UPDATE 1-Monte Paschi shares plunge on 2012 results
* Shares shed 10 percent after wider-than-expected 2012 loss
* Bad loans rising; capital base weak (Adds analyst comments)
MILAN, April 2 (Reuters) - Shares in Banca Monte dei Paschi di Siena plunged on Tuesday after Italy's third biggest lender reported rising bad loans and a weak capital base.
In the first day of trading since the lender published 2012 results late on Thursday, the stock was repeatedly suspended for excessive losses.
It shed nearly 10 percent by 0918 GMT at 0.17 euros, its lowest level since August last year, and was the biggest loser in Italy's blue-chip FTSE MIB index.
The Tuscan bank posted a wider-than-expected 3.2 billion euro ($4.1 billion) loss last year due to higher loan loss charges and losses on risky derivatives trades carried out under its previous management.
The lender, which received a 4 billion euro state bailout in February, also reported a stock of gross problematic loans at 29.5 billion euros at the end of last year, up 1.3 billion euros from end-September.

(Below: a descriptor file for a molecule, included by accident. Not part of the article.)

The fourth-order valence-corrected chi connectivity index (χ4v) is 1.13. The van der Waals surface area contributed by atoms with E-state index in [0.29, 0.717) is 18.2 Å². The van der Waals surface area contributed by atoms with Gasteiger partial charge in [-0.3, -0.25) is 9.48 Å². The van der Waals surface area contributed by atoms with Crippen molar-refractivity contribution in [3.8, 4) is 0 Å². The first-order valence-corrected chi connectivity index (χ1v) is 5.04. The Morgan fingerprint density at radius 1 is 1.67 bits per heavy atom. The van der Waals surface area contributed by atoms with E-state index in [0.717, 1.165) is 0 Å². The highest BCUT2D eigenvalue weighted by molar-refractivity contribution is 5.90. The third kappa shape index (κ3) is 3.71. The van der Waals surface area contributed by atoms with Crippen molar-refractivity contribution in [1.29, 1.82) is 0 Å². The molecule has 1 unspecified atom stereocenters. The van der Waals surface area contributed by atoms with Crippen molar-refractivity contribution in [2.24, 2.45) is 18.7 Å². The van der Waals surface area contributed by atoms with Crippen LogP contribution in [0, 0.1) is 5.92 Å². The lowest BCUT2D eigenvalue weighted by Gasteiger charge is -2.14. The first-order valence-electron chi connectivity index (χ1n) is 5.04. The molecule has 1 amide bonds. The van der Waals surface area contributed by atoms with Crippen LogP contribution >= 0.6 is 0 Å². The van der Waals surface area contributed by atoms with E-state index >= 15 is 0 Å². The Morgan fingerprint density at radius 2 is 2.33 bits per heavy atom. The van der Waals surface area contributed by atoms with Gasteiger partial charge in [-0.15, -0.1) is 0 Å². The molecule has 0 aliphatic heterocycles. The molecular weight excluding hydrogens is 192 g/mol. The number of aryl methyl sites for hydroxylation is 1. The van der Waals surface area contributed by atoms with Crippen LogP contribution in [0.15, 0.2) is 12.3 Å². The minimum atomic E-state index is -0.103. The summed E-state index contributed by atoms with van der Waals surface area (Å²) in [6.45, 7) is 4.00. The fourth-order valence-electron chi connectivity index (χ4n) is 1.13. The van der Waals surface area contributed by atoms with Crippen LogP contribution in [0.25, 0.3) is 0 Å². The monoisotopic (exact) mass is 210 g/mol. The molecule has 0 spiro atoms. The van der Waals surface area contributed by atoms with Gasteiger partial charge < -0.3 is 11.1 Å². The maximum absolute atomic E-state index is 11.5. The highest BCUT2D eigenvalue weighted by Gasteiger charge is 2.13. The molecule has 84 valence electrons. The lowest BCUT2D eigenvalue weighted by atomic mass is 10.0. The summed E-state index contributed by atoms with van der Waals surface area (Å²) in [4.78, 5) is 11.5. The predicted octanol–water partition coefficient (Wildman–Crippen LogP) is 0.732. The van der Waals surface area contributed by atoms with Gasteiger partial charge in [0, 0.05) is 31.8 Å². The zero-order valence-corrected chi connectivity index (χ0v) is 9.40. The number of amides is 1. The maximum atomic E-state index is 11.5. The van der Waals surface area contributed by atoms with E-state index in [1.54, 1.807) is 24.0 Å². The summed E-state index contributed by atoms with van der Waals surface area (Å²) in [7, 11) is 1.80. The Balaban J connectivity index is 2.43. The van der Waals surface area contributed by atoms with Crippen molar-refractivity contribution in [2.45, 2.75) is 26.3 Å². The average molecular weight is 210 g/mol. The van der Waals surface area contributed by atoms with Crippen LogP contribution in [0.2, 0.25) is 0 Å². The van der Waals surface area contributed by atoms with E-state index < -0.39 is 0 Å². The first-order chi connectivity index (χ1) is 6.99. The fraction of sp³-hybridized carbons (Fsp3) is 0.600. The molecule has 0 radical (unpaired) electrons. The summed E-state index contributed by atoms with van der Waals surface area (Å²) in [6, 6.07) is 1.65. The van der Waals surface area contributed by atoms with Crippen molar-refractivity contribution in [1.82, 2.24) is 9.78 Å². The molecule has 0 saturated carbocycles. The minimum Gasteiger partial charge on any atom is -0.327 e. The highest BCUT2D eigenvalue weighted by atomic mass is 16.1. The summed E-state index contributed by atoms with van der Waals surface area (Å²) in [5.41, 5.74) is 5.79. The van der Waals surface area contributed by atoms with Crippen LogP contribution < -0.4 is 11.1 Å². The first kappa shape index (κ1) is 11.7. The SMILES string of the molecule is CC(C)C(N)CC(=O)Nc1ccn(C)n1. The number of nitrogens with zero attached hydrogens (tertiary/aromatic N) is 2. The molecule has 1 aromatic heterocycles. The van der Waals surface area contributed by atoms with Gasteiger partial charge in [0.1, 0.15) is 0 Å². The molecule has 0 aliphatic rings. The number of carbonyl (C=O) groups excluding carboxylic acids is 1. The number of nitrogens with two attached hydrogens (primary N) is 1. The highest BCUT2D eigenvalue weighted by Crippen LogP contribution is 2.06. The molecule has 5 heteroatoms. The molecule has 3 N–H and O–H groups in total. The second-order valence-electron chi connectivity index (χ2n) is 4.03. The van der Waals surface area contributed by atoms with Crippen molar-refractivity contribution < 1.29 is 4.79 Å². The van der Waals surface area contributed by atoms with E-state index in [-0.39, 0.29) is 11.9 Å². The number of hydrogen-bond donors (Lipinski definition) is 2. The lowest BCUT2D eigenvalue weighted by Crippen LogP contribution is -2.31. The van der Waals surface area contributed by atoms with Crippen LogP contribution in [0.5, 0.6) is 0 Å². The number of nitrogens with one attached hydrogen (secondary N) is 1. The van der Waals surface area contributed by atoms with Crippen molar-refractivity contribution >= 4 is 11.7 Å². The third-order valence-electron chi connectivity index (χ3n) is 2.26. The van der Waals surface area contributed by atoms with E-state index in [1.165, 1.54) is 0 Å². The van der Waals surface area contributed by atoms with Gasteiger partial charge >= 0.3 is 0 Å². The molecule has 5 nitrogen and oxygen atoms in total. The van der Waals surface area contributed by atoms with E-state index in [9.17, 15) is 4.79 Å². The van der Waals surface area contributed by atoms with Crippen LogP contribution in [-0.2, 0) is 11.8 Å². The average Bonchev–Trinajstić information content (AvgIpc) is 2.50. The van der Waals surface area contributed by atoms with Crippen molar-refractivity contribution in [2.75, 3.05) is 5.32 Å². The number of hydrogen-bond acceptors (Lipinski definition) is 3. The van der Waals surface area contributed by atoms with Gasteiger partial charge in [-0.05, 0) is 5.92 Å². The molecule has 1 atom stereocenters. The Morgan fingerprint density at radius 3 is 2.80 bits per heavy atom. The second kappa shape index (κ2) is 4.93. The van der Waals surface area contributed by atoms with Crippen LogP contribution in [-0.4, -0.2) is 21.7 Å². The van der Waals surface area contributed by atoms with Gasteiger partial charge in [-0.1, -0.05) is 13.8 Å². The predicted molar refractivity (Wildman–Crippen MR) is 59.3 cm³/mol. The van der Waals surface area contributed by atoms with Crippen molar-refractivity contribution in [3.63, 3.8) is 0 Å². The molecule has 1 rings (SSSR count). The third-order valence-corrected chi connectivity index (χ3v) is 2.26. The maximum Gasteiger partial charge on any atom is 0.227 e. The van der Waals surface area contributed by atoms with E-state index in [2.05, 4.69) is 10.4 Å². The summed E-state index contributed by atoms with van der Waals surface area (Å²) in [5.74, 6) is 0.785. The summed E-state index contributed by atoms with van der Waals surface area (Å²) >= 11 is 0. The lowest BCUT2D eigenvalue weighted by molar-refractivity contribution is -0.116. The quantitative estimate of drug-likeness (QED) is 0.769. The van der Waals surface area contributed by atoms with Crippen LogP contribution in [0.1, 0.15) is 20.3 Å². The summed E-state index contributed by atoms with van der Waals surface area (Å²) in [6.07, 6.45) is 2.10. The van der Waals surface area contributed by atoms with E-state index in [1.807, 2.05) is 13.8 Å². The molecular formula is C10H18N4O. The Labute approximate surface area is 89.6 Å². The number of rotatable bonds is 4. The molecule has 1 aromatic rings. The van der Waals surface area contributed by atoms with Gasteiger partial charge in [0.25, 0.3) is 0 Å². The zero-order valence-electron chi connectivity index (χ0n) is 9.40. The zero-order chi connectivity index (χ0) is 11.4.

Analysts said that stripping out the impact of state aid, its core Tier 1 ratio - a key measure of financial strength - came in at just 6.9 percent - well below the 9 percent minimum level required by European regulators.
"Based on the underlying numbers at this stage, MPS is structurally loss-making," said Alberto Cordara at Bank of America-Merrill Lynch in a note on Tuesday.
"We are unclear on how MPS can repay the state aid without forcing its shareholders through capital initiatives involving potentially significant dilution."
From this year, if Monte dei Paschi does not make enough profit to pay interest in cash on the 4 billion euros of bonds it issued to the Italian treasury, it will have to issue shares to the treasury for an equivalent amount - paving the way for partial nationalisation.
Adding to the negative sentiment, the bank also said in a document posted on its website late on Friday that customers' deposits had fallen by "a few billion euros" after a scandal over the derivatives trades erupted in late January.